|Play time. Processed to taste from Raw using the Pro Neg Standard color profile in ACR. Photo by Carey Rose. F2.8 | 1/125 | ISO 200|
Focus times in Single-AF for the X70 are also on the sprightly side (at least for Fujifilm). The hybrid AF system does usually undergo a slight hunt before locking focus, but the live view never freezes up. Of course, street shooters will miss a thorough implementation of snap focus, but Single-AF was usually fast enough that we didn't miss it anyway.
So while overall Single-AF speed is good, accuracy tended to vary more than we'd like. The focus would sometimes shift slightly in frames taken in immediate succession, even in daylight. To be fair, I found this mostly when shooting with the contrast-detect-only AF points near the edge of the frame. Your mileage may vary. This focus shifting didn't affect my images much for web viewing, but I definitely noticed it on even a moderate-sized monitor.
Continuous AF isn't really a strong point for cameras of this general type and price point. With the X70 in single-point AF-C mode, you'll get some lag if your subject is too quick, along with a whole lot of hunting. AF-C + Zone, which uses the PDAF area in the center of the frame works better, but the PDAF area is too small for really meaningful subject tracking. AF-C + Wide / Tracking does a reasonably good job of identifying the subject to track, but you'll often get excessive and incessant hunting behind and in front of the desired subject. This was noticeable even if the subject wasn't moving.
I ended up using the X70 in the same way as I use other Fujifilm cameras - in AF-S mode.
The First Fujifilm Touchscreen
What really sets the X70 apart from both the X100T and the GR II is its tilting touchscreen, a first on any Fujifilm X-series camera. Sure, it's made it really easy for me to take unflattering couch selfies, but it mostly makes for a very discreet shooting experience. Using the X70 with the screen as a waist-level finder, you can touch to acquire focus anywhere in the frame and capture your scene without ever lifting your head. Uninterested passers-by will assume you're texting or maybe fiddling with dials on your hipster film camera, and if someone does actually pay you some attention, it just looks like you're going a little heavy on the chimping.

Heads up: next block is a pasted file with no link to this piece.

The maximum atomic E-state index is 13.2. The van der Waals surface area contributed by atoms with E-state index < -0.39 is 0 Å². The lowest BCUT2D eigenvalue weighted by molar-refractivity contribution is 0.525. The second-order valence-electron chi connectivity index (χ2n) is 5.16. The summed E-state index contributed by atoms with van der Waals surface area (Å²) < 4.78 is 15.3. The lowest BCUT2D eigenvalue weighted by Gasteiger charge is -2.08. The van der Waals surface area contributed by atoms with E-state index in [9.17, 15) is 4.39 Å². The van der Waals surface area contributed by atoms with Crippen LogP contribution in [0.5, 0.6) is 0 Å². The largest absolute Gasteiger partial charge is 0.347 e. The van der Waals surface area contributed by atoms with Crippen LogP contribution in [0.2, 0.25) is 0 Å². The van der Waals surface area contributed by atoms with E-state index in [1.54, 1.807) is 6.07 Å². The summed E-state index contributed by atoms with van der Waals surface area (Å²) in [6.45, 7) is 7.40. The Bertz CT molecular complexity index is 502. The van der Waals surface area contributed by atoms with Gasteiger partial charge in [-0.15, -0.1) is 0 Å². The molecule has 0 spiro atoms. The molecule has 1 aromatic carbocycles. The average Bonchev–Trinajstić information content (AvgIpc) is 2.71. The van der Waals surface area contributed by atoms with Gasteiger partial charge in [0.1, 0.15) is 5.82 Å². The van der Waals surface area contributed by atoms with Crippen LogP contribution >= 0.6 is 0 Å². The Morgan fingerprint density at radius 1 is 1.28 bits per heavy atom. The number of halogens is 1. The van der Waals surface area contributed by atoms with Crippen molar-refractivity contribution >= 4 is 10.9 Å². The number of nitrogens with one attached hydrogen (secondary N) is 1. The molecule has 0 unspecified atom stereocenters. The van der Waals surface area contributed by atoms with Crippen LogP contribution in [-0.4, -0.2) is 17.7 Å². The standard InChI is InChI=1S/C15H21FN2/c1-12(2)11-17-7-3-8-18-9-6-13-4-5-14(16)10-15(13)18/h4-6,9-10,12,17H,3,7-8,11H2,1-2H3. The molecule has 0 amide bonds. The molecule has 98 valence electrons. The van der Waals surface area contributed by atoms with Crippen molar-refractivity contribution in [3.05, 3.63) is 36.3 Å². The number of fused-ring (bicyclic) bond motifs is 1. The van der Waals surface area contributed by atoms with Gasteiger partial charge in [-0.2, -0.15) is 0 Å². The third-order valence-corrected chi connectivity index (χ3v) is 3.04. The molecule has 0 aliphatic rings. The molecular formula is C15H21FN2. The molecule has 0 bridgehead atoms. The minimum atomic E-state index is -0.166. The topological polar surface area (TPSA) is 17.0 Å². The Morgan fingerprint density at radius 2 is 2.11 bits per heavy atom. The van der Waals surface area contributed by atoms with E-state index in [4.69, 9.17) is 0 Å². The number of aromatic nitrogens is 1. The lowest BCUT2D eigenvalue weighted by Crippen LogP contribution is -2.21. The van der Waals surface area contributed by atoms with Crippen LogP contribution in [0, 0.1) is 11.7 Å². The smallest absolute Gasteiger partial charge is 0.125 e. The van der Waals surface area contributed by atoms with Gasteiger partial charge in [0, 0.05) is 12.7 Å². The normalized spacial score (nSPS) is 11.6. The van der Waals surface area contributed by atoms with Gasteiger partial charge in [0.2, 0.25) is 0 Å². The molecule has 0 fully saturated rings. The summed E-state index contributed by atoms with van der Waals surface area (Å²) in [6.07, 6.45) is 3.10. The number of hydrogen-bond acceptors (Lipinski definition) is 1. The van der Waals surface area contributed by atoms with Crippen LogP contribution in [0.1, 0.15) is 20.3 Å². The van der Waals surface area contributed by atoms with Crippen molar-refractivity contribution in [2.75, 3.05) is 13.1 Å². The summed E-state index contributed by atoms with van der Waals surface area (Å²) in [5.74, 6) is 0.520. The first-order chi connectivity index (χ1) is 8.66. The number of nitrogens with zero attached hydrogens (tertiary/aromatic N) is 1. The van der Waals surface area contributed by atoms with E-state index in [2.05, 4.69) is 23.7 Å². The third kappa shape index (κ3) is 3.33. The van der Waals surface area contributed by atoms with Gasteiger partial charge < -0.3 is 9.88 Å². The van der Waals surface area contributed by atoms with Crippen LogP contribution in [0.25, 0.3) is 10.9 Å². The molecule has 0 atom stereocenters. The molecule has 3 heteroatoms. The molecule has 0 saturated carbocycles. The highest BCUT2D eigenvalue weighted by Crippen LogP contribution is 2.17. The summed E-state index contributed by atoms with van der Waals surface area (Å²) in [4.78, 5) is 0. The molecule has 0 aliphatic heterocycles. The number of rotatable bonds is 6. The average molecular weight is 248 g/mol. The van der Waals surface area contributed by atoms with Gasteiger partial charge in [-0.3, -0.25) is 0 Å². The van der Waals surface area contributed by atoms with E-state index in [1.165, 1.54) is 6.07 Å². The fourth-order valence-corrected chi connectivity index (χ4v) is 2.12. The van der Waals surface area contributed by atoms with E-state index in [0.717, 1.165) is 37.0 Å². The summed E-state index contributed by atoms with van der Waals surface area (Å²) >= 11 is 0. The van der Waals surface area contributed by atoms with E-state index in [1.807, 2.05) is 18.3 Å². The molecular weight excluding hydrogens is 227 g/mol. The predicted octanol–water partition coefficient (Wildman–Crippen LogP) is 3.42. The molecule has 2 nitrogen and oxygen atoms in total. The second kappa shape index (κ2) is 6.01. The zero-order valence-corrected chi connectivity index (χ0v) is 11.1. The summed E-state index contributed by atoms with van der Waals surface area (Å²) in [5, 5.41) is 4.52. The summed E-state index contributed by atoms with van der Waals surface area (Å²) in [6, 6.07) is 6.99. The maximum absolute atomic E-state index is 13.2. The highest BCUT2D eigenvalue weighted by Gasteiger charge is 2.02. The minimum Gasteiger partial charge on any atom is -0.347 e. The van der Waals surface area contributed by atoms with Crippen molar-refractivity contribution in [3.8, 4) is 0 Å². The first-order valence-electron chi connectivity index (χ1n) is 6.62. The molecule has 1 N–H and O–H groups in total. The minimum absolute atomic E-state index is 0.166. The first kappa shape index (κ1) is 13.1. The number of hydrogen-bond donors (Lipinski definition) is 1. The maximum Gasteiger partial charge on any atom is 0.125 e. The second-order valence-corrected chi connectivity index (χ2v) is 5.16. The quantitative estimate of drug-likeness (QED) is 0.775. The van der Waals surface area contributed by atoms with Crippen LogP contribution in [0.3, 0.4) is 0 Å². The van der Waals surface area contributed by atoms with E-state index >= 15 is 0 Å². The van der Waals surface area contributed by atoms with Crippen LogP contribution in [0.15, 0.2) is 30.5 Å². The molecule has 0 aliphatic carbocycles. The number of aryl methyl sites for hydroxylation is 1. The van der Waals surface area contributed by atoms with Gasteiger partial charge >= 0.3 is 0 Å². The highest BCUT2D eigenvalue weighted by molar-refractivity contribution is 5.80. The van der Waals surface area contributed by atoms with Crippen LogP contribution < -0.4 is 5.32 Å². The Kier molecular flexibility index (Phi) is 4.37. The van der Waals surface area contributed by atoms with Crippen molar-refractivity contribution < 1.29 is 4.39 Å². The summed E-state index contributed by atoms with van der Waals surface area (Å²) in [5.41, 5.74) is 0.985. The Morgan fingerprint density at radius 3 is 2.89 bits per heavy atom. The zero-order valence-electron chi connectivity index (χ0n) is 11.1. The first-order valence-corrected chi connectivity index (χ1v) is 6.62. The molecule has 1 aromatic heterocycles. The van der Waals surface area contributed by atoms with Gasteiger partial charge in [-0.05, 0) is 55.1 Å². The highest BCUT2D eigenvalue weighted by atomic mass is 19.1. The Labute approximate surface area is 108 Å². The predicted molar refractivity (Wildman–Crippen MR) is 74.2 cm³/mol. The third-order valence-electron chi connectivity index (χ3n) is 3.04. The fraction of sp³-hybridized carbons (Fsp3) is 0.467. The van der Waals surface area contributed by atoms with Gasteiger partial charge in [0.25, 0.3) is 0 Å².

|Just chimping, bro. Processed to taste in Raw using the Monochrome preset in ACR. Photo by Carey Rose. F5.6 | 1/60 | ISO 400|
The tilting screen also helps when it comes to getting the most out of the 28mm field of view that the X70 offers. Unlike a 35mm or a 50mm, a 28mm focal length requires some careful attention to foreground and background elements to keep your images from feeling too flat. Being able to easily frame subjects from ground-level or above my head helped me get a little more accustomed to 28mm, a focal length I normally tend not to gravitate towards.